stand to gain any immediate advantage for the one showing it; the other,
that sort of casual and uncaring kindness that is like a slap in the face
to the recipient.  The one implies that the person showing it has noticed
the object of it but has no personal reason to bother about them, just does
it anyway; the other that s/he hasn't really noticed them at all and
*doesn't* actually bother about them, just does for them what is needed to
get them out of the way.

At the moment, if someone uses "disinterested" there is a fair chance that
they mean "couldn't care less" rather than "cares but without being
partial".  Since I cannot know which they mean unless I quiz them about it,
which if they're a newspaper columnist I can't easily do, I cannot judge
whether their opinion of the person they have called "disinterested" is
favourable or unfavourable; the word has ceased to have any real meaning,
at that point, since it is ambiguous to the point of futility.  So it isn't
forming communication between persons, and if communication ain't what
language is about (whatever the theorists whose work I haven't read may
say) I can't think what it *is* for.

(The side-swipe that has confused you, or I think has confused you, was at
the notion that it's somehow such a a good thing to be unbiased that it
outweighs that lack of bias being because of complete ignorance, and that
thus complete ignorance lends weight to uninformed opinion because that
opinion is at least unbiased.  It may be totally nit-witted or completely
wrong, but it's unbiased, well whoop-de-do...)

>(To
>the degree that it is about language, it is akin to Whorf's example of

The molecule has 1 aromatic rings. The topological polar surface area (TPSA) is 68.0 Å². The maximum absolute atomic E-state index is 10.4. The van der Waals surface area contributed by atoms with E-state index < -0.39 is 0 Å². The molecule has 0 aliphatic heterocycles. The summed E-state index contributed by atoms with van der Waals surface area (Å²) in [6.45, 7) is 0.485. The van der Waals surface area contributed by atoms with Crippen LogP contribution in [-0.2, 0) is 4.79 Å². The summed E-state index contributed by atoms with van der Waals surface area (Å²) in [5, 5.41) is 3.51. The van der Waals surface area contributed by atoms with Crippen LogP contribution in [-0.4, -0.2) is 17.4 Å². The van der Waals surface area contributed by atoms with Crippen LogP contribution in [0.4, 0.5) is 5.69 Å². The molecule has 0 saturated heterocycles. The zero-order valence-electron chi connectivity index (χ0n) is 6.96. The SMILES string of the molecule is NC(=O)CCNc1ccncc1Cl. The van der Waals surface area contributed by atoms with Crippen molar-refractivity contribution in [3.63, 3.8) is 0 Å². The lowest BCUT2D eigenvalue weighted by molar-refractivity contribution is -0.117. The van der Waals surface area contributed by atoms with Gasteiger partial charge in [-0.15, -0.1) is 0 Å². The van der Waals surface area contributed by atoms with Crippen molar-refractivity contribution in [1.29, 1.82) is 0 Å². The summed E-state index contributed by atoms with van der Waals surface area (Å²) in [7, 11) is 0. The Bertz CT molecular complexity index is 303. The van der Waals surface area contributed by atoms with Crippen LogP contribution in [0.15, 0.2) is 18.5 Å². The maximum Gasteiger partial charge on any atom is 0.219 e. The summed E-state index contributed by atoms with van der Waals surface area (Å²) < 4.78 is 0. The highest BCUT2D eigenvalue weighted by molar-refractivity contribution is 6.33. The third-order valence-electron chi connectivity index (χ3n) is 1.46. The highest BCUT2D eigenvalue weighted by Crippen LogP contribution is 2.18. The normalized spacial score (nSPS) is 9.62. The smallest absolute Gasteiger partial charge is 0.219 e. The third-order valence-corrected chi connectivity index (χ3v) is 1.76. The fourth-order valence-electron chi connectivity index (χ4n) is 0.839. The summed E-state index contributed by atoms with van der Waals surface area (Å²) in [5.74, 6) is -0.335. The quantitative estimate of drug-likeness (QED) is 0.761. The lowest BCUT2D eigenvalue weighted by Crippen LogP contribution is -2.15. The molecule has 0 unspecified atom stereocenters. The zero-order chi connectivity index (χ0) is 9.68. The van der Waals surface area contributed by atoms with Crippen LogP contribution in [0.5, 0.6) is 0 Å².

>workers treating oil-drums in a dangerous way because they were 'empty':
>Pinker demolishes this argument IIRC).

Never'eardov'er....

>> Various unfashionable people like T.H. White and George Orwell have
>> suggested at one time and another that by removing the word for some
>> abstract notion from the language one can in time remove the idea too: the
>> ants have no words for "good", "better" and "best" and no apparent feeling
>> about the comparitive states in which they may find themselves, and
>> Newspeak is classic.
>>
>It's interesting that in both Nineteen Eighty Four and The Languages of
>Pao (Jack Vance), though they are ostensibly about engineering societies
>through language, there is considerable non-linguistic coercion going
>on. Read in that way, neither makes a very strong case for Sapir-Whorf.

I'd certainly agree that there's coercion other than linguistic in Nineteen
Eighty Four!

>Native Tongue, which somebody mentioned in this regard, is a different
>case: the change is explicitly effected by language. I found it
>enormously unsatisfactory, because she doesn't give you a hint of how
>this is supposed to work. You're told that Laadan is a women's language,
>and given some blather about vocabulary, but I can't see what is